One of the most important civic events for our nation is fast approaching – the 2010 Census. In mid-March, every Milwaukee household will receive a 2010 Census form as required by the U. S. Constitution, and it is important that every resident be counted.
That’s why Mayor Tom Barrett and Common Council president Willies Hines Jr. formed the City of Milwaukee Complete Count Committee (CCC) and asked me to lead the Subcommittee on African American Outreach. The CCC consists of government, business and community leaders dedicated to raising awareness about the census and achieving a complete count.
The census is much more than just a simple count of our population. Census data directly affects how more than $400 billion in federal funding is distributed to state and local governments each year – funding for education, health care, job training, transportation and many other important programs and services. For every Milwaukee resident that goes uncounted, we lose $1,200 annually or $12,000 over a decade. The impact of an undercount would mean millions of dollars lost to our community.
In the 2000 census, we lost a Congressional seat because we failed to count every resident. We all deserve equal representation in Madison and Washington and the only way to make that happen is by achieving a complete count.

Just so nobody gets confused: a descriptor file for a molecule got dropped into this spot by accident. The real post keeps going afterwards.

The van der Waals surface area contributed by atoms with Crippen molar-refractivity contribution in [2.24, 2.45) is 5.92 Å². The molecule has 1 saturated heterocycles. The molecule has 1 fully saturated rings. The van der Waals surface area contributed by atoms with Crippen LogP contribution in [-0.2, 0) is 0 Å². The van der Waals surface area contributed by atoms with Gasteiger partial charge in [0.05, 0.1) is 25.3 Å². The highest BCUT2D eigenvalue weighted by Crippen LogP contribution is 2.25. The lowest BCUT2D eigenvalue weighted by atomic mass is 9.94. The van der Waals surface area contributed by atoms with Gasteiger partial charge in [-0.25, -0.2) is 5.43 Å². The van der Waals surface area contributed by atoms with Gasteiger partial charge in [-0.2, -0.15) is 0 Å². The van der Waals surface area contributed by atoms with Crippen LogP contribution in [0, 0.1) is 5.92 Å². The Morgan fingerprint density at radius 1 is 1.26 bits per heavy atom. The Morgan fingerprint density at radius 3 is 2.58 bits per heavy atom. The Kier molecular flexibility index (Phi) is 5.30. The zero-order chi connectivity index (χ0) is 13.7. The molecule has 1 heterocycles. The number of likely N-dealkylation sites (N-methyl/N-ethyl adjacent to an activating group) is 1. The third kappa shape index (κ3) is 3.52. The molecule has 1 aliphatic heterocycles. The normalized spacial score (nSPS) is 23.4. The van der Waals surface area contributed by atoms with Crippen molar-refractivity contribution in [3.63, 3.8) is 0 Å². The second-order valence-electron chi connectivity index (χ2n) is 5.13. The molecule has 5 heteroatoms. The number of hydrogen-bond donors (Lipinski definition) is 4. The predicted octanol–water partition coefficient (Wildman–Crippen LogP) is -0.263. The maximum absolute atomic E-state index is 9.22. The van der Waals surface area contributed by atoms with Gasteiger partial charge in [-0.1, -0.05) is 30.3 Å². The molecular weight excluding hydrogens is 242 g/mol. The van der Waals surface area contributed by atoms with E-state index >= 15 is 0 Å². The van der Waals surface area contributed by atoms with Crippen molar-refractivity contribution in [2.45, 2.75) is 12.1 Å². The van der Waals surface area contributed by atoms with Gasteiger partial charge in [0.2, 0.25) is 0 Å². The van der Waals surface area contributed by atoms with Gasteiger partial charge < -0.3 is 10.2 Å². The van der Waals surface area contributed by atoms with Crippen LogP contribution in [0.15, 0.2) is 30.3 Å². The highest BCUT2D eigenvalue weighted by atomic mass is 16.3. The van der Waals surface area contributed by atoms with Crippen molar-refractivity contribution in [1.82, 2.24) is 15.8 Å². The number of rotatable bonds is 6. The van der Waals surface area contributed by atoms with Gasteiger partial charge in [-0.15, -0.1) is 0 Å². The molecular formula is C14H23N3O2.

The 2010 Census form is the shortest in history. It asks 10 simple questions and takes about 10 minutes to complete. The individual in whose name the housing unit is rented or owned should complete the form on behalf of every person living there, both relatives and non-relatives.
You have nothing to fear about the census. The Census Bureau is prohibited by law from sharing your census forms for 72 years. No other government agency can get your personal information – not law enforcement, landlords, banks or creditors. The only thing you should fear is not filling out your census form.
In Census 2000, the national mail participation rate was 72 percent as of the April 2000 cut-off, while the mail participation rate was 68 percent in Milwaukee. Mayor Barrett, Council President Hines and I challenge Milwaukee residents to beat the 2000 mail participation rate. By increasing the mail participation rate, we can reduce the overall costs of conducting the 2010 Census and help achieve a more accurate count. About $85 million is also saved for every one percent increase in mail participation.
Milwaukee’s future is in our hands, and we owe it to ourselves to define who we are as a community to the nation and the world. Let’s stand up and be counted!
Jerry Ann Hamilton
President, National Association for the Advancement of Colored People (NAACP)
Chair, City of Milwaukee Complete Count Committee Subcommittee on African American Outreach